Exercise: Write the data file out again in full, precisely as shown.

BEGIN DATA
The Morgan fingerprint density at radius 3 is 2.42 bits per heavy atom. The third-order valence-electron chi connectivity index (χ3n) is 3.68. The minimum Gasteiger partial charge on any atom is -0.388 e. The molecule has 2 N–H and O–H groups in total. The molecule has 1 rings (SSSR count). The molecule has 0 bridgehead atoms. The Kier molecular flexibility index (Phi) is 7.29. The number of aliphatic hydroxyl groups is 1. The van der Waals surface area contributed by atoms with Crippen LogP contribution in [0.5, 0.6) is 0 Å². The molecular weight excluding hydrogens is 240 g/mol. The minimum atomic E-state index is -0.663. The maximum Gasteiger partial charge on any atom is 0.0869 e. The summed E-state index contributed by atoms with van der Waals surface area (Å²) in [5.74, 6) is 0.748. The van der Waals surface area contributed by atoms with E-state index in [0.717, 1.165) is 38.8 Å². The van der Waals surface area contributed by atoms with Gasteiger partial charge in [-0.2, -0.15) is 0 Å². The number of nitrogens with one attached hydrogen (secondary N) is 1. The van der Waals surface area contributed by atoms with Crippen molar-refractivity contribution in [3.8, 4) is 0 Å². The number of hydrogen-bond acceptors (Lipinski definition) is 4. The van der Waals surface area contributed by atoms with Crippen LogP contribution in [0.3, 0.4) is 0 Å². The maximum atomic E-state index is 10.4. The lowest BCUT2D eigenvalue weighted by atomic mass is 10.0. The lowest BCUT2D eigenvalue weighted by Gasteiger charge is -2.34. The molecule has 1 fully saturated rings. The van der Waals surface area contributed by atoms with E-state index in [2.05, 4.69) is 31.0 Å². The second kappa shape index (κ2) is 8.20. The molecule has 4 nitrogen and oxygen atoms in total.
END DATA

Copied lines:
The Morgan fingerprint density at radius 3 is 2.42 bits per heavy atom. The third-order valence-electron chi connectivity index (χ3n) is 3.68. The minimum Gasteiger partial charge on any atom is -0.388 e. The molecule has 2 N–H and O–H groups in total. The molecule has 1 rings (SSSR count). The molecule has 0 bridgehead atoms. The Kier molecular flexibility index (Phi) is 7.29. The number of aliphatic hydroxyl groups is 1. The van der Waals surface area contributed by atoms with Crippen LogP contribution in [0.5, 0.6) is 0 Å². The molecular weight excluding hydrogens is 240 g/mol. The minimum atomic E-state index is -0.663. The maximum Gasteiger partial charge on any atom is 0.0869 e. The summed E-state index contributed by atoms with van der Waals surface area (Å²) in [5.74, 6) is 0.748. The van der Waals surface area contributed by atoms with E-state index in [0.717, 1.165) is 38.8 Å². The van der Waals surface area contributed by atoms with Gasteiger partial charge in [-0.2, -0.15) is 0 Å². The number of nitrogens with one attached hydrogen (secondary N) is 1. The van der Waals surface area contributed by atoms with Crippen molar-refractivity contribution in [3.8, 4) is 0 Å². The number of hydrogen-bond acceptors (Lipinski definition) is 4. The van der Waals surface area contributed by atoms with Crippen LogP contribution in [0.3, 0.4) is 0 Å². The maximum atomic E-state index is 10.4. The lowest BCUT2D eigenvalue weighted by atomic mass is 10.0. The lowest BCUT2D eigenvalue weighted by Gasteiger charge is -2.34. The molecule has 1 fully saturated rings. The van der Waals surface area contributed by atoms with E-state index in [2.05, 4.69) is 31.0 Å². The second kappa shape index (κ2) is 8.20. The molecule has 4 nitrogen and oxygen atoms in total.